30. Plan to retire early? Understand the tax rules and penalties of accessing your investments, and consider having alternate investment accounts that you can withdraw from first if need be.
31. Avoid cashing out your retirement plan when changing jobs (it’s called an early distribution), which can tack on taxes and fees. Roll that money into an IRA or your new company’s 401(k) plan and allow the money to continue to grow.
32. Honor the principles of saving and investing. It’s not about how much you make — you can make a million dollars a year and still be flat broke if you spend it all.
33. Set SMART savings goals. Make goals Specific, Measurable, Achievable, Realistic and Timely. This will help keep you motivated and aware of your progress.
34. Establish an emergency fund as priority No. 1. A good rule of thumb is to save between three to six months’ worth of your essential expenses.
35. Eliminate stress over your bills by setting up automatic payments.
36. Avoid the pitfalls of the U.S. post office by opting for direct electronic payments.
37. Save money by changing banks. You may reduce expenses like monthly fees by switching banks or using an online financial institution for your checking and savings accounts.
38. Earn money on your cash. Set aside what you need for regular spending, then maximize the interest you earn on excess cash by comparing high-yield savings accounts, money market funds and U.S. Treasurys.
39. Pay yourself first. Sometimes an employer can deposit a percentage of your paycheck directly into your savings or investment account, or set up an automatic transfer for when your paycheck hits.
40. Check your pay stub regularly. Ensure that deductions are accurate and tax withholding seems appropriate. Consult HR right away if something seems off.
41. Protect what you have. Insurance is an often-overlooked part of financial health. Whether it’s adequate health insurance, car insurance, homeowners’, life or disability, set yourself up for unexpected life events.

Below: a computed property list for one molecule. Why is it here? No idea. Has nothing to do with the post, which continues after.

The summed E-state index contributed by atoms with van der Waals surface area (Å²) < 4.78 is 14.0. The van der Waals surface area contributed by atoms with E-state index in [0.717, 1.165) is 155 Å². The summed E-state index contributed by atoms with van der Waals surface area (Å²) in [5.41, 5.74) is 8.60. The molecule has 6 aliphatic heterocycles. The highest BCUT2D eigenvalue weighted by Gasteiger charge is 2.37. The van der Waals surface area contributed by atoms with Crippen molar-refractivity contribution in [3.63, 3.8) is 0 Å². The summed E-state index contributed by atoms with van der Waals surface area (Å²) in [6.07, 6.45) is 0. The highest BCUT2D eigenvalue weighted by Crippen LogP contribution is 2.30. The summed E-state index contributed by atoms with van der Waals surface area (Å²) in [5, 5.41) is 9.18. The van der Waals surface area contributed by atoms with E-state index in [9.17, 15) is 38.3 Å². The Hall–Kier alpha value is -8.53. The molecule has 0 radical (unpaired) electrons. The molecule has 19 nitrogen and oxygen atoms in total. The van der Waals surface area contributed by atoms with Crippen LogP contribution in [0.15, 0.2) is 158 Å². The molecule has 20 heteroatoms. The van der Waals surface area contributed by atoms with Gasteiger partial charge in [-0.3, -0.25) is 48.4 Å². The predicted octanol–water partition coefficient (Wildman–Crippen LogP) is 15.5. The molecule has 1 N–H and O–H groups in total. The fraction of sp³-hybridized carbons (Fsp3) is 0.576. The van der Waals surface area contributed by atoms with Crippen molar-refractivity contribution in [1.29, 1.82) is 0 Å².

42. Jumpstart your child’s long-term savings with a custodial account.
43. Talk to your kids about money. Teaching financial skills such as budgeting at a young age can help lead to strong financial habits as they grow. Celebrate milestones together to model diligence.
44. Acknowledge your hard work when you hit a savings balance or come in under budget. It’ll keep you motivated for future success.
45. Take security seriously. Use strong passwords, two-factor verification and secure internet connections when managing your finances online.
46. Be vigilant about phishing scams, especially approaching the holiday season when fraud activity tends to increase. It can be very hard, if not impossible, to get stolen money back.
47. Create a budget to help you understand where your money goes every month. One way to do it: Take the money that hits your bank account, minus your expenses — that equals what’s available for your goals.
48. Keep budgeting simple with the 80/20 approach: Save 20% of what you make so you limit the rest of your spending to 80% of your income. You can also get even more detailed with the 50/30/20 rule.
49. Keep a money journal and track all of your expenses — but don’t let it overwhelm you. The goal is to build awareness of your spending habits.
50. Create funds for large and irregular expenses like the holidays, travel, camp or car maintenance. Set aside money each paycheck or month so that the money is available when you want it.
51. If taxes aren’t automatically deducted from your paycheck, set aside part of your paycheck so you don’t find yourself in trouble come filing season. Twetny-five to 35% is a good starting point. (Refer to last year’s taxes or speak with your accountant for a more precise estimate.)
52. Make a shopping list in advance — and stick to it! Studies show you can save yourself from unplanned purchases when you have it in hand.
53. Overspending? Try the 30-day rule. If you want to make an unplanned purchase, set the money aside for 30 days, then revisit. Often, you’ll find the impulse to spend has gone away and you’re able to avoid unnecessary purchases. If waiting 30 days feels unrealistic, start with 48 hours.
54. Delete your online payment info. The more effort it takes to shop online, the more likely you’ll be to pause and think about whether you truly want to buy it.
55. Sometimes it’s the right time for a “cash diet.” Commit to only making purchases in cash. You’ll likely spend less even on planned purchases like groceries, and it guarantees you won’t spend more than you’ve budgeted.
56. Swap your credit card for a debit card. Research shows that consumers spend less when they see real money immediately leaving their bank account. Pay down your credit card more frequently for a similar effect.
57. Buy store brands instead of name-brand products with the same ingredients. Tiny savings add up on frequent purchases.
58. Beware of BOGO “deals.” Slow down and consider the price of one item; often they are marked up to cover the cost of the discount.
59. The best rates on hotels sometimes come 15 days before you travel. Make a refundable reservation far in advance, and then check the rates again leading up to your trip. If rates have dropped, cancel the original booking for free and lock in the lower rate.